Syrian troops bombarded rebel bastions on the outskirts of Damascus before dawn on Tuesday while fighting had erupted for control of the northwestern town of Mastuma, a watchdog said.
Troops shelled the towns of Maliha and Beit Saham to the southeast of the capital near the Damascus airport road and the town of Douma to the northeast, the Britain-based Syrian Observatory for Human Rights said.
It said that army reinforcements were also arriving at Daraya in a bid to regain control of the town, where hundreds were killed in August in the bloodiest massacre of the 21-month conflict.
The Local Coordination Committees (LCC), a network of opposition activists on the ground, reported that Daraya and nearby Moadamiyet al-Sham came under heavy shelling from the elite Fourth Division and Brigade 105 stationed in the area.
A military source told AFP that a rocket-propelled-grenade hit an armoured troop carrier on Monday in the orchards west of Moadamiyet al-Sham, causing casualties.
Analysts say the Syrian regime is focused on maintaining its grip on the key axis stretching from Damascus to the central province of Homs and on to the coastal Alawite heartland after its forces were driven from large swathes of territory in the north and east by rebels.
The Observatory said that in the northwest province of Idlib, displaced residents of the town of Mastuma reported troops storming the area during the night, clashing with rebels and executing a number of local men.
A military source had earlier told AFP that the army drove rebels out of Mastuma, just south of Idlib city, with the support of a "special tasks battalion".
The Observatory said fighting for control of the town was still raging.
"There were fierce clashes starting from last night and they are continuing this morning. For sure there were people killed in clashes and by execution but we are not sure how many," Observatory director Rami Abdel Rahman told AFP.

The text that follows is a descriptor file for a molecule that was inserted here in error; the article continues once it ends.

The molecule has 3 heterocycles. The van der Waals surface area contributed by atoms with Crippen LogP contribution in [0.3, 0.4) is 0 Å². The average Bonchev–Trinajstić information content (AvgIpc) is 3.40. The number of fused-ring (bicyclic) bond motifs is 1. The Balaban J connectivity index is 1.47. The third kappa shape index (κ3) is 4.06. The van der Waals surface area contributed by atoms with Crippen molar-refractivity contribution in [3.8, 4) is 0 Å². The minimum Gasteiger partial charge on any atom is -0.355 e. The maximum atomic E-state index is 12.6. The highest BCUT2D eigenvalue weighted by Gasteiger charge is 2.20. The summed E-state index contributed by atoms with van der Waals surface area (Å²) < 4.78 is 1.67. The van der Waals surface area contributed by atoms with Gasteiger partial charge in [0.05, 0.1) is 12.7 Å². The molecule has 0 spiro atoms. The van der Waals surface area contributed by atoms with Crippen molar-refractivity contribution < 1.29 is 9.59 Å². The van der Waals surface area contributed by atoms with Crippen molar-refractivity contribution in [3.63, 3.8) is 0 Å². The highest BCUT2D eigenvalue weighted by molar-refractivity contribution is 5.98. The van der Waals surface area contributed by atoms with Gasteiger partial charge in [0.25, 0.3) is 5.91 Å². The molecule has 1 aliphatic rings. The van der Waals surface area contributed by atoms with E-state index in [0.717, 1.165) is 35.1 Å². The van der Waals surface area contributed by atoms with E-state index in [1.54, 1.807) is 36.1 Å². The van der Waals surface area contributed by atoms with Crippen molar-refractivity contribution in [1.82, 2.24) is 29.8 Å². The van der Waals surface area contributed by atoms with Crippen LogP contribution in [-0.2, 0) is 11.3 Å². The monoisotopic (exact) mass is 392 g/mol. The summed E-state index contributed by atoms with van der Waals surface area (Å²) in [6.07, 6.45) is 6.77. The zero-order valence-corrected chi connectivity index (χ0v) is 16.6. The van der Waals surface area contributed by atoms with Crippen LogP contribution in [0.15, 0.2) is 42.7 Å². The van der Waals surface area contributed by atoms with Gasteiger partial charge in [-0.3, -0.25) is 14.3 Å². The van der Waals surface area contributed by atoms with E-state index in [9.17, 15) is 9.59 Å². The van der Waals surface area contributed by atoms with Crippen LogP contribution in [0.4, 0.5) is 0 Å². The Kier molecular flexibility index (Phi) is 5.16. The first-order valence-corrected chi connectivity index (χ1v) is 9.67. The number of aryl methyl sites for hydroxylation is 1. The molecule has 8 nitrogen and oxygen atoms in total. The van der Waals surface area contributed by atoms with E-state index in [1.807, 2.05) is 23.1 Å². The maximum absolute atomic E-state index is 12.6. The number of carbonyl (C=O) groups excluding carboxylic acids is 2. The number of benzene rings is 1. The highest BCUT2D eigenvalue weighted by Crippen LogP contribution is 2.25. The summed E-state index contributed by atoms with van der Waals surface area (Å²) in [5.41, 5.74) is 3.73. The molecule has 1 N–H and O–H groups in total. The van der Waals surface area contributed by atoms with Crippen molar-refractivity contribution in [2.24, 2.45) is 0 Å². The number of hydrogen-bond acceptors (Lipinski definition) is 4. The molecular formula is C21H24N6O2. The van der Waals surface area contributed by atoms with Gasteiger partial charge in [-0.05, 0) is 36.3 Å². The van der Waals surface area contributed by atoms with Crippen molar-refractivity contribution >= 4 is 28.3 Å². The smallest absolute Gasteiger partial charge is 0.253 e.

The residents said that snipers had been deployed throughout the town and that troops were stationed in the nearby Baath party camp, which according to the Observatory was turned into a military detention centre in the summer of 2011.
Abdel Rahman noted that the detention centre was a strategic target for its stores of tanks and weapons.
Elsewhere in the province, a military source said that clashes had erupted around the strategic Wadi Deif base, which has been under attack since opposition fighters took over the nearby town of Maaret al-Numan in early October.
Tuesday's violence comes after 78 people were killed nationwide on Monday -- 48 civilians, 18 rebels and 12 soldiers -- according to the Observatory, which collects information from a network of medics and activists on the ground.
The United Nations estimates more than 60,000 people have been killed since a brutal crackdown by President Bashar al-Assad's forces on peaceful protests 21 months ago stirred the violence.